Returning from the Philly Pen Show, I was staggered to find that there was hardly any useful information Quill’s fountain pen across the web. All I could find about their fountain pen product were that they were willing to make pens for college bookstores even if the order number was limited, and some of their fountain pens were carrying standard iridium nib and feed that are made in German.
By the time I was desperately digging through different forums and social platforms, I spotted a great Quill fountain pen on sale at myuberpens.com. It clearly was a premium version since it got a hefty price tag in addition to its 18k gold-filled bodywork and nib. After sharing this discovery with Mr. Bedford and get his confirmation that this was actually a premium version decades ago, I bought that pen without further hesitation, and it arrived at my doorway in a parcel shipped from German.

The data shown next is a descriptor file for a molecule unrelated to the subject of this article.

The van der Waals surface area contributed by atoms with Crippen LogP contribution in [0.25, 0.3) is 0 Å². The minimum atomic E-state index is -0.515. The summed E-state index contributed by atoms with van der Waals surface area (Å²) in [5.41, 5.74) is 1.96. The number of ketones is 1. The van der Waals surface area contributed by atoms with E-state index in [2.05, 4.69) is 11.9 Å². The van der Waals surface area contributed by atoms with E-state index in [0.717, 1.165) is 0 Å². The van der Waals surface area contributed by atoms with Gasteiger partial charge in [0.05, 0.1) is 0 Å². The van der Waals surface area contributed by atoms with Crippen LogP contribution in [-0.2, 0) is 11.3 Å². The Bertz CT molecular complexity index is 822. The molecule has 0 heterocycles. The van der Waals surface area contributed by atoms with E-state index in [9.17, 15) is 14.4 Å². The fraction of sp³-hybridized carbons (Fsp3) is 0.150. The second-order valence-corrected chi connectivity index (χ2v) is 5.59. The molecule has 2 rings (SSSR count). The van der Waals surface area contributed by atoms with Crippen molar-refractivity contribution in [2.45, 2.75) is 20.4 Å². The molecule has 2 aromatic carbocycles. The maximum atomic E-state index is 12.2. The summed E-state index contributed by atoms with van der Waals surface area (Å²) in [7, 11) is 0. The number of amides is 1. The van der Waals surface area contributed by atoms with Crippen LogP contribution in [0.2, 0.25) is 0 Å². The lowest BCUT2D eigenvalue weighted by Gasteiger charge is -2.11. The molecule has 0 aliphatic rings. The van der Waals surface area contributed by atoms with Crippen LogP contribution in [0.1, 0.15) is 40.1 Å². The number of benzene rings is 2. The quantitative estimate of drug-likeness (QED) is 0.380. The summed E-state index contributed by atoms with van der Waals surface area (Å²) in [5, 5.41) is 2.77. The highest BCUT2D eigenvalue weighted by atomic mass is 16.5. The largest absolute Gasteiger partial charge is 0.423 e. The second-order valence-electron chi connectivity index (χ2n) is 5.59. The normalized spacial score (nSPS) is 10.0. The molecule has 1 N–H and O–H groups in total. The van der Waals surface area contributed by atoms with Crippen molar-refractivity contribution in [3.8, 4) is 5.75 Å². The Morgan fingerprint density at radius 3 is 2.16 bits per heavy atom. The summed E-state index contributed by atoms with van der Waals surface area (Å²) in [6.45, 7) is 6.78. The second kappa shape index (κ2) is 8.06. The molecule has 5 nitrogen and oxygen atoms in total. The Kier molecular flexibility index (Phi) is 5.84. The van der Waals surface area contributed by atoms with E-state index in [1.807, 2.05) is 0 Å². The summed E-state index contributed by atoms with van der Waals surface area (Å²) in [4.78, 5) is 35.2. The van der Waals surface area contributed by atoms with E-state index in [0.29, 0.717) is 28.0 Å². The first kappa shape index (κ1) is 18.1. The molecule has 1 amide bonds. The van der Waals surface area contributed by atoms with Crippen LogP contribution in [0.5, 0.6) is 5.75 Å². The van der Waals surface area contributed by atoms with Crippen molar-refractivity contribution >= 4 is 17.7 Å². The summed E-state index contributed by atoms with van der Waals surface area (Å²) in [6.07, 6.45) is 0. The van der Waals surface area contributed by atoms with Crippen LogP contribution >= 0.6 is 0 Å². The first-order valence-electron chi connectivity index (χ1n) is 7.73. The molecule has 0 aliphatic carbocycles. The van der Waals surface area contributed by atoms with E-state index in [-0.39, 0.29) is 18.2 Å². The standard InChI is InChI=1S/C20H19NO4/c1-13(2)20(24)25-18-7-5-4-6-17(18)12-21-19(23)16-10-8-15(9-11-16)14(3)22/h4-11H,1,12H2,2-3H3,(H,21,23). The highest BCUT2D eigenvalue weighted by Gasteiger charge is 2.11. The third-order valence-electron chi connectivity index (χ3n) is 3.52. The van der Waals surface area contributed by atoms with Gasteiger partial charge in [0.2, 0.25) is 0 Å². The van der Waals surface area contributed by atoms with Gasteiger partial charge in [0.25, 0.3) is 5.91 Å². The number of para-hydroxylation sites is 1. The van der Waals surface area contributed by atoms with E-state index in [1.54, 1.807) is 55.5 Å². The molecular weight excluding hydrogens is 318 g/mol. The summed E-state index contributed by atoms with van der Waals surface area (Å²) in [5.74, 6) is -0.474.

It was my second purchase from MyUberPens.com, and the condition of the pen was mind-blowing good. It came in a plastic box, sealed in a plastic bag, with a zero fingerprint and grease barrel and a shining nib. Excellent restoration and presenting. As the pen itself, the quality is so high that I wouldn’t relate its brand to gift ballpoints if I knew this pen in the first place. Its 18k gold-filled barrel, duo cartridge capacity and a precise 18k nib convey the most of its presence. Its quality really justifies the price, and I have to say thanks to Mr. Bedford for his introduction.
The idea of a gold-filled pen has always been seducing me: rather than a flimsy layer of gold plating, the weight of solid gold material applied to a pen has to be at least 5% of the item’s total weight to make a gold-filled pen. While the most typical gold-filled jewelry is using 5% 12kt or 14kt gold to bond its base material, in this Quill pen, however, the maker opted to a rather extravagant formula: 10% of this pen weighted by 18kt gold, according to its gold stamp around the neck of the cap. The result is a super durable and the gorgeous look of its gold surface. I can see no wear out or oxidation after years passing by and my carrying it around if I wear my thin jacket.